We stand against assisted suicide!
“It appears that the electorate doesn’t care that much about it, no matter what the polling says.” – spokesperson for assisted suicide group in Connecticut, January 2015
It’s about radical autonomy, not pain.
The top reasons for a deadly prescription in Oregon is fear of losing autonomy (91.5%), of being less able to engage in activities (88.7%) and loss of dignity (79.3%). Assisted suicide is not really about pain, it is about fear of becoming dependent on others. That “choice” is no reason to endanger vulnerable people who will be pressured with a duty to die or open obvious pathways for abuse, neglect and abandonment of our elderly. We can do better in Connecticut with compassionate choices – such as expanded options for early hospice care, a “right to try” bill, training for doctors in cutting edge pain management and increased funding for home health care. In addition to all this, legalizing assisted suicide laws must be one of the worst solutions to aid people near the end of life. It would only be accessible for privileged people who can plan and navigate the necessary hurdles of waiting periods, second opinions, witnesses and more. Hundreds and thousands more Connecticut residents would truly be served if the state stayed focused on care, not killing.
It will be expanded.
In the spring of 2014, the Los Angeles Times editorialized that their state should adopt an assisted suicide law and extend it to children. At a Compassion & Choices’ press conference at the Connecticut State Capitol Building in February 2013, one of the speakers advocated extending any future Connecticut “aid in dying” law to the mentally incompetent. At a 2014 event in Hartford, Compassion & Choices President, Barbara Coombs Lee stated with regard to including people with dementia and cognitive declines, stated “It is an issue for another day but is no less compelling”. These and other statements indicate a broader agenda.
Assisted Suicide promotes the bigotry of ageism and ableism
The Family Institute of Connecticut is proud to work to oppose assisted suicide with so many diverse organizations. We have learned from them how assisted suicide is fed by ableism and ageism. To learn more about why assisted suicide is opposed by these organizations, we recommend the blogs of Not Dead Yet and Choice is An Illusion and the website for Patients’ Rights Action Fund.
There are alternatives to assisted suicide
If the proponents of assisted suicide want our legislature to really tackle pain and comfort at the end of life, we suggest their money would be better spent introducing measures at the legislature such as increasing access to and awareness of palliative care, increasing the number of licensed nursing aids (and also increasing jobs), and better access to earlier hospice care. These bills would not be “emotional” and would be welcomed by all legislators who want to bring more comfort and dignity to people and their caregivers. And as a result, many more people would receive truly compassionate end of life care.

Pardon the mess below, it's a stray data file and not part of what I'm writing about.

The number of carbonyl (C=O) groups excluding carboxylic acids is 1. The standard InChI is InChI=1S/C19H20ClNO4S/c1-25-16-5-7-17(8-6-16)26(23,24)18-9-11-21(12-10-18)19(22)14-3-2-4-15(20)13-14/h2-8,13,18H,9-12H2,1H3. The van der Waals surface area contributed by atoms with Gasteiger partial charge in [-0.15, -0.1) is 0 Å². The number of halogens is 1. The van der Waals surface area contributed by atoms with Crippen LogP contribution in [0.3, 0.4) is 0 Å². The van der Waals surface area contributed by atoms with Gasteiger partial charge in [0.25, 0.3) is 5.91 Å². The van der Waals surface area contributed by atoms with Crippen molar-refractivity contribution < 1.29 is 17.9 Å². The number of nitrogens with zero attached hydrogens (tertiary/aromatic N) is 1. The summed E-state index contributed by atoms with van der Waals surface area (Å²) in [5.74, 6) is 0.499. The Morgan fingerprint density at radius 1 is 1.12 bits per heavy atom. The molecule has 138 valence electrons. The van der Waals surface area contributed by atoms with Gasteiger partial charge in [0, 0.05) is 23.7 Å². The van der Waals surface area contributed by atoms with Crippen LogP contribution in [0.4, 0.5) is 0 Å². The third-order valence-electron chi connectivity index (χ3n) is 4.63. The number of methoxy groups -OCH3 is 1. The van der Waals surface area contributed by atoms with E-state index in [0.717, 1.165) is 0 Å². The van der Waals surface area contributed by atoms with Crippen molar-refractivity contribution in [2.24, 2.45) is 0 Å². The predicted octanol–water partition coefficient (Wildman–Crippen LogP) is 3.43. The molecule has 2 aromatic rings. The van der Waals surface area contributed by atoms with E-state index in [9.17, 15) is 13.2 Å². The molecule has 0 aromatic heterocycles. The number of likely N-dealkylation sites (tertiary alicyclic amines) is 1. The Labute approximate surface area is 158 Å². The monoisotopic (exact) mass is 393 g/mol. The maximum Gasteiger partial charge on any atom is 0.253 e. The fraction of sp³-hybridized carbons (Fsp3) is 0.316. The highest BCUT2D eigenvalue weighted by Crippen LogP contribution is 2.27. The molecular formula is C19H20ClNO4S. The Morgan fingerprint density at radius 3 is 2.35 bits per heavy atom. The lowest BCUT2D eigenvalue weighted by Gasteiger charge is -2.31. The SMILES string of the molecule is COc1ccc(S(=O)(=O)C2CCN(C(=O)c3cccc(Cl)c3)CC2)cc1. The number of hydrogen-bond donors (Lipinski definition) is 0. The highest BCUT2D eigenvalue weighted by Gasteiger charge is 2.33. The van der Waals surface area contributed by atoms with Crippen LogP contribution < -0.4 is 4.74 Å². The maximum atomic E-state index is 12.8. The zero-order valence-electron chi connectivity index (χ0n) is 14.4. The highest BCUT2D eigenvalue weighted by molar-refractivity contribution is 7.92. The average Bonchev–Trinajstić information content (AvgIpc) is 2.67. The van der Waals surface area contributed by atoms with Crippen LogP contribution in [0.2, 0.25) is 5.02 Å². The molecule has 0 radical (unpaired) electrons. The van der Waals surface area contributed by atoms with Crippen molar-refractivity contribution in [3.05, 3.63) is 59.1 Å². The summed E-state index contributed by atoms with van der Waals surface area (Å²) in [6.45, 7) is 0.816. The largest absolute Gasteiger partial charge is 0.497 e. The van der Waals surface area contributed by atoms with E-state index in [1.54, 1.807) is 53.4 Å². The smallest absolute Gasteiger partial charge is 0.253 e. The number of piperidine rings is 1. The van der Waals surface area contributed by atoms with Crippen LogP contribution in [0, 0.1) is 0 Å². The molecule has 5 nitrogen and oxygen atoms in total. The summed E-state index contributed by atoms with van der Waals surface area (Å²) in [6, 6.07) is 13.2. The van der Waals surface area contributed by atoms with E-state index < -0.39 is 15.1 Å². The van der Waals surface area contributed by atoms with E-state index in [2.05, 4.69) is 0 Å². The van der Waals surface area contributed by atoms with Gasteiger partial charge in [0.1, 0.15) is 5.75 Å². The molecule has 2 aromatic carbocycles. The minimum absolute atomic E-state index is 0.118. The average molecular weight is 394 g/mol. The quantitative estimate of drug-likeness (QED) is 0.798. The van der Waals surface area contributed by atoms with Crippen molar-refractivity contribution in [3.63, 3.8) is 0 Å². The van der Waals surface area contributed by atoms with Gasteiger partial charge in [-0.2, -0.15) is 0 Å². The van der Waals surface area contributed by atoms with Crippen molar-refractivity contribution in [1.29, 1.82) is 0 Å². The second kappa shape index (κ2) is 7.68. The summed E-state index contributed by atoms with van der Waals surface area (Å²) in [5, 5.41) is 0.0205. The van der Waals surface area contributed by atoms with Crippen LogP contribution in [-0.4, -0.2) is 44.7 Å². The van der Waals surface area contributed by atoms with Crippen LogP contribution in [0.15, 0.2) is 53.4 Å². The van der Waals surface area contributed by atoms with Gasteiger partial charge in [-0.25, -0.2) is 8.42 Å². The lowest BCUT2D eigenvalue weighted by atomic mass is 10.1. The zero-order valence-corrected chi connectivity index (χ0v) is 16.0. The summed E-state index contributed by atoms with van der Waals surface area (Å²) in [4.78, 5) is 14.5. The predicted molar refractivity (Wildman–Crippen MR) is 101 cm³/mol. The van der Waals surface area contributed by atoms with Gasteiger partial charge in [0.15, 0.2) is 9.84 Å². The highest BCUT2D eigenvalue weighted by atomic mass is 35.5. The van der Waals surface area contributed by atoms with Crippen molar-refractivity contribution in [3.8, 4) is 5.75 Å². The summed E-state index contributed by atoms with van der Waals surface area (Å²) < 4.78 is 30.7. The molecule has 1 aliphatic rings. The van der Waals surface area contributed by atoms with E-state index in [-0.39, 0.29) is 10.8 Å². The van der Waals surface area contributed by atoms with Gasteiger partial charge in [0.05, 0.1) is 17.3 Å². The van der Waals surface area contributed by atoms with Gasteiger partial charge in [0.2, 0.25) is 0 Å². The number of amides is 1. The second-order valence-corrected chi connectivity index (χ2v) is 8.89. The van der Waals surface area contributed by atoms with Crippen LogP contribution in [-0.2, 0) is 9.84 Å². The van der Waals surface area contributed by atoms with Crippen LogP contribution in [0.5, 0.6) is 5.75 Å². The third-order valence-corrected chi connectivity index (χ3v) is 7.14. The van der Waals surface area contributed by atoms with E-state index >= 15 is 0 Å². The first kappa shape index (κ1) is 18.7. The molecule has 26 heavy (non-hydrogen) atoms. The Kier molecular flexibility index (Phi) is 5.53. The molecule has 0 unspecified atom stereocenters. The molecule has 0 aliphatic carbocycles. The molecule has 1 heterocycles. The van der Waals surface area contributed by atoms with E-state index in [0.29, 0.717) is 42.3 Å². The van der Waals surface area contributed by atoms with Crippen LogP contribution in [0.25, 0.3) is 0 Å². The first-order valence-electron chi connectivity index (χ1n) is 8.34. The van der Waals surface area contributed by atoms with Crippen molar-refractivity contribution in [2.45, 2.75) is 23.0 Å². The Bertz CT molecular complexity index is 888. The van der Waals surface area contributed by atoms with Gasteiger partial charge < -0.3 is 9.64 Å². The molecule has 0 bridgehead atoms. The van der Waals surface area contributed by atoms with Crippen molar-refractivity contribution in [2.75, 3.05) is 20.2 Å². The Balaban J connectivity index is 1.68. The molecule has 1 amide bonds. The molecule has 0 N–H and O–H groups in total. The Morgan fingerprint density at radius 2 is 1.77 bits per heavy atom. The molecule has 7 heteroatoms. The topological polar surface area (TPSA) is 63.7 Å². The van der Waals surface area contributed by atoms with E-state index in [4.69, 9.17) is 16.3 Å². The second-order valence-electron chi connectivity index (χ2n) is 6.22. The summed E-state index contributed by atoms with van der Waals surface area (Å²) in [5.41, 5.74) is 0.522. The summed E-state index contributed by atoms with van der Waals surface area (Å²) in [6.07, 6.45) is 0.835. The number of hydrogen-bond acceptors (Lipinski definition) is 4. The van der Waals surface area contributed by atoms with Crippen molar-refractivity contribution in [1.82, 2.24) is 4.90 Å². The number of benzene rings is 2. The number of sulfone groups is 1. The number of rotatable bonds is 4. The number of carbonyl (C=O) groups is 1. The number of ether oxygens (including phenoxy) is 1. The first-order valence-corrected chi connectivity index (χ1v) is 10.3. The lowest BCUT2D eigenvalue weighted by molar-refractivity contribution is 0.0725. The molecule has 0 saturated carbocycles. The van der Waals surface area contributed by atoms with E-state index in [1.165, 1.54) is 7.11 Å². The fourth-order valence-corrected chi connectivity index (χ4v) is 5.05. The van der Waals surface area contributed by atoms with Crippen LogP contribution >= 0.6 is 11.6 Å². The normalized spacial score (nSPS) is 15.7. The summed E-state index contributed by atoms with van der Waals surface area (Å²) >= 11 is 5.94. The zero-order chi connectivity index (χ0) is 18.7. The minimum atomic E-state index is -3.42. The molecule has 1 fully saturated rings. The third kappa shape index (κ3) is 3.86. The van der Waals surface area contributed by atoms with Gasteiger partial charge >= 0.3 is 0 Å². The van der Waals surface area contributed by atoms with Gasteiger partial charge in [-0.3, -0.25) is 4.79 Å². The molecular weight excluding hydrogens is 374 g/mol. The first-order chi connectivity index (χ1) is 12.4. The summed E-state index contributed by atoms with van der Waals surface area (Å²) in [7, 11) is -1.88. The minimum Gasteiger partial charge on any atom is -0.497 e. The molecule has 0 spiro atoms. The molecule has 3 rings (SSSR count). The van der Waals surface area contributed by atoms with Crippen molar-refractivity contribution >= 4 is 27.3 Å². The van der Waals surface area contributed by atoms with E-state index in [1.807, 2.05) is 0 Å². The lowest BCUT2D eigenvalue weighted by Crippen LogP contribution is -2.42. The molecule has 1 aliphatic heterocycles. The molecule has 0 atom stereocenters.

Connecticut ranks low on access to high quality home health care.
In 2014, the legislature passed a bill to investigate the use of Medical Orders regarding Life Sustaining Treatment or “MOLST” forms. These forms provide important information to health care providers and hospital employees about the treatment wishes of patients. Striking a balance of patient autonomy with proper treatment. The CT MOLST is a pilot program that we continue to monitor.
There has been abuse.
Advocates of assisted suicide assert that there has never been one case of abuse related to laws legalizing assisted suicide. Setting aside the inherent flaw of making such a broad assertion about a program designed and implemented by human beings, with a program as complicated and dangerous as assisted suicide, that claim is simply not supported by the facts. For a list of abuse cases that were uncovered through media reports visit http://dredf.org/wp-content/
Official reports not reliable. The official reports generated by the state of Oregon rely on self-reporting by doctors who are ideologically devoted to the success of assisted suicide. The Health Department for the state of Oregon has officially stated any report submitted by a physician “could have been a cock-and-bull story” and therefore their official reports generated by the state of Oregon cannot be used to “detect or accurately comment on issues that may be under reported.” They may not be used to fairly base a claim of no abuse or misuse.
There are many reports of abuse and misuse reported by the media and victims.
Thomas Middleton was a victim.
Proponents have lost momentum.
Proponents have lost momentum.
After spending over $425,000 in two years, the out-of-state lobbying group that agitates for assisted suicide laws in Connecticut has had their discussion and lost repeatedly. In court, in 2009, 2013 and again in 2014 by failing to even have their bill scheduled for a vote in the Public Health Committee. Connecticut residents like Maggie Karner, Cathy Ludlum and Elaine Kolb oppose assisted suicide and have publicly rebuked these bills and repeated attempts to pass it in Connecticut. In fact, Compassion & Choices has dramatically decreased their level of spending in Connecticut in 2015 showing that the issue has failed in this state despite their enormous effort. Their spokesperson declared in a January 6, 2015 interview that “It appears that the electorate doesn’t care that much about it, no matter what the polling says.” The Connecticut electorate knows they would be better served by expanded access to early palliative and hospice care, increased funding for home health care workers and mandatory training for pain management techniques for medical students. These would be ways to help hundreds and thousands of Connecticut residents in ways that laws permitting assisted suicide cannot.